On Friday morning Lily was surprised to receive a letter when the post owls showed up, since her parents were Muggles and didn’t often utilise wizarding communication methods. When she read it, however, her face dropped and she looked like she was trying not to cry.
Charlotte was closest to her. “Lils, what’s wrong? Bad news?”
Lily nodded silently and started to hand Charlotte the letter, then stopped herself. “No, Laura should read it,” she said. “You’ll understand.” And ignoring the other girls’ baffled expressions, she reached across the table and gave the letter to me, then collapsed onto the table, sobbing into her arms.
I understood pretty quickly why she had wanted me to read it. As Charlotte had guessed it definitely contained bad news but the other three, as pure-bloods, may not have understood why. Her mum had been diagnosed with breast cancer and the expectation was she had less than three years to live.
Cancer had managed to evade the wizarding world for some reason. That is, it did crop up occasionally, but very rarely and its impact wasn’t widely known. And so I needed to find a way I could explain to the other girls what the problem was.
“Lily’s mum’s ill,” I said. “She’s got a Muggle disease which basically eats the healthy cells inside her. They’ve only just found out and the prognosis isn’t good.” Simplistic, I know, but they understood.
Lily was promptly inundated with hugs from those around her and declarations of sympathy. Mary caught my eye over the general commotion.
“Wha’s th’ disease?” she asked quietly.
“Cancer,” I replied.
She nodded. “I wondered,” she said. “We learned aboot Muggle illnesses las’ year i’ Muggle Studies. It soonds pretty ba’.”
“Yes, it’s not the best,” I agreed, giving Lily a hug across the table. She was still crying but seemed to be feeling a bit better.
Charlotte was watching her friend sympathetically. “Did you want to go see Madam Pomfrey?” she asked quietly. “She can give you something for the shock. You probably don’t want to go to Defence like this.”
Lily considered. “Yes, I think that might be a good idea,” she agreed. “Can you make my apologies to Viridian?” This was directed to the rest of us, as Charlotte had already started helping her stand up.
“Of course,” Martha said immediately. “You get yourself looked after. We’ll fill you in on anything you miss.”
Naturally Lily’s predicament was noticed by James Potter, who confronted Martha, Mary and I as we headed out of the Great Hall on our way to Defence.
“What’s wrong with Evans?” he asked, his face full of concern as he fell into step with us.
“Her mum’s ill,” I said, not sure how much Lily would want James to know. “She only just found out.”
“You mean, really ill?” His hazel eyes raked over each of us as though that would give him more information.
“Cancer,” Mary said, looking him in the eye. Of course, he was in her Muggle Studies class. He would know what the word ‘cancer’ meant to Muggles.
He looked horrified. “But that’s awful,” he said. “Is it very bad?”
“It doesn’t look good,” I said. “A few years, maybe, but that’s most probably it. Lily’s pretty upset.”
“That’s right,” Martha added defensively, “and she doesn’t need you stepping in and making things worse.”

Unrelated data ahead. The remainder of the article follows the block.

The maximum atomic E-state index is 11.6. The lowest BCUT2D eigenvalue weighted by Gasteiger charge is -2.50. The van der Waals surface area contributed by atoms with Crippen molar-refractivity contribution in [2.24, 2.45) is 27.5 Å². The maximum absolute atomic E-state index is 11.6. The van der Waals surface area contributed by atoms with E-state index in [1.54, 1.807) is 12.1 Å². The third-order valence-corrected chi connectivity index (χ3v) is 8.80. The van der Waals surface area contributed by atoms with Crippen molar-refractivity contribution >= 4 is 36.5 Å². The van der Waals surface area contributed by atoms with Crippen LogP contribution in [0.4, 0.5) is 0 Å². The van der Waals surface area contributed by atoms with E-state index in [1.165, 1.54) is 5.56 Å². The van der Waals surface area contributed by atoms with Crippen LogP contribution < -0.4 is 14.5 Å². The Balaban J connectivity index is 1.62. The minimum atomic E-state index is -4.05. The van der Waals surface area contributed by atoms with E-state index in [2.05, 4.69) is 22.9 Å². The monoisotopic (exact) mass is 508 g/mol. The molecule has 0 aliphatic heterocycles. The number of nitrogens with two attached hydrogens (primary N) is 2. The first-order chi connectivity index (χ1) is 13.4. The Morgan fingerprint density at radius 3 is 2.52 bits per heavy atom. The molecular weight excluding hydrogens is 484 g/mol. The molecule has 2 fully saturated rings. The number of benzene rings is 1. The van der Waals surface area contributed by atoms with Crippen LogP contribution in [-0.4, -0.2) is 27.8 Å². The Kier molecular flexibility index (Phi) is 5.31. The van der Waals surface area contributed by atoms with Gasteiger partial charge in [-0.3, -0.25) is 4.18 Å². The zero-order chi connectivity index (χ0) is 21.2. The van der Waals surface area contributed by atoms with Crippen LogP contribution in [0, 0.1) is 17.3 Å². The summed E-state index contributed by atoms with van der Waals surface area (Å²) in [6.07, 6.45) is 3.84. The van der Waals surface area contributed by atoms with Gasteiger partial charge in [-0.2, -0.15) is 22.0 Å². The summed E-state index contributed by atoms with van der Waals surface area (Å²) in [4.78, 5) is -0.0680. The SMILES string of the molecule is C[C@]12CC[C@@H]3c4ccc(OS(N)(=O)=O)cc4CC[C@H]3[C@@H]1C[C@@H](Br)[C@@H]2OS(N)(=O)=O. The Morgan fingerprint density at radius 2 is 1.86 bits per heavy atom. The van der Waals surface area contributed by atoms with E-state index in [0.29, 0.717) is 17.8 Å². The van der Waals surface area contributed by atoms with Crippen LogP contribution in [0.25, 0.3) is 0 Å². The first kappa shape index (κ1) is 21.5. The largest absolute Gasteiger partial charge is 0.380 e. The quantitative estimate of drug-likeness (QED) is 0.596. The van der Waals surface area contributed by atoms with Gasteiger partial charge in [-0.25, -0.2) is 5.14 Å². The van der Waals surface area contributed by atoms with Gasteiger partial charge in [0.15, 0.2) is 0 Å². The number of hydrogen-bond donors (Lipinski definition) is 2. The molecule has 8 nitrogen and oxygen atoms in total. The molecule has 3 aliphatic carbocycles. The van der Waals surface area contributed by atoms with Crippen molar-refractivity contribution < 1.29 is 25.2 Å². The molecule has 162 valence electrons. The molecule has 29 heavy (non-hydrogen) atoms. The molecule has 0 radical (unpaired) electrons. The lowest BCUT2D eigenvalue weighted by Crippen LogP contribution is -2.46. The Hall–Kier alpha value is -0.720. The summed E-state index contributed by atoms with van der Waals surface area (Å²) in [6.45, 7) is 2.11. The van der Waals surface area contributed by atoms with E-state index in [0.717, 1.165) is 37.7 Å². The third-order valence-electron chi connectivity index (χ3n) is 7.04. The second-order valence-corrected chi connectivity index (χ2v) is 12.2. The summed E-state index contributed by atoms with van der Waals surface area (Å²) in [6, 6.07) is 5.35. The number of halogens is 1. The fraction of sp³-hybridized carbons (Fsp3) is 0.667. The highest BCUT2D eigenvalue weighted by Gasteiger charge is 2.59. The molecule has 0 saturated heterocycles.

He blanched at the implied insult but soon recovered himself and nodded. “I’ll be good as gold,” he promised. “But do me one favour?” We looked at him curiously. “Let me know if there is anything I can do for her? I mean, anything at all.”
I found myself nodding in agreement. James was actually quite a nice person underneath the rich-good-looking-and-arrogant façade, as I had discovered the previous year when Mary had been attacked, so this seemed only fair to agree to. To my vague surprise I noticed Martha and Mary doing the same thing.
“We can prob’ly manage tha’, Potter,” Mary said. “I’ll keep ye posted i’ Muggle Studies, okay?”
He flashed her a relieved smile and hastened his step so he could join Sirius, Remus and Peter, who were a few yards ahead of us.
Martha made Lily and Charlotte’s apologies to Professor Viridian as we ploughed into his classroom and found our regular seats. Unsure whether Charlotte would be joining us in the lesson at all, we decided to take copious notes so that we could fill them both in later on.
Viridian silenced the class with ease, as he always did. Again I was struck with the juxtaposition between his almost imbecilic appearance and his very shrewd mind and behaviour, and, my wand out, I waited with the rest of the class for him to begin.
“Wands away, please,” he said in that quiet voice of his which still for some reason managed to carry throughout the classroom with ease. We all put our wands away with mutters of disappointment. We had had very few Defence lessons without using our wands that were remotely interesting.
“Now, then, sixth-years,” he went on, “today we are going to discuss werewolves.” He ignored the general murmur that resonated through the room as we all tried to look interested. “I know you studied them extensively last year,” he went on, “and were tested on them in your OWL exams. However, I have looked at Professor Dingle’s curriculum and I believe that some aspects of his teaching were less than adequate. I have discussed this matter with Professor Dumbledore and he has agreed to allow me to take one lesson for each class from third year and above to attempt to rectify this.”
There was a sudden movement behind me and I turned to see James and Sirius had not put their wands away and were now clutching them angrily, their narrowed eyes fixed on Viridian. Remus was making warning sounds at them and Peter just looked intimidated, as he often did when they were in full flight.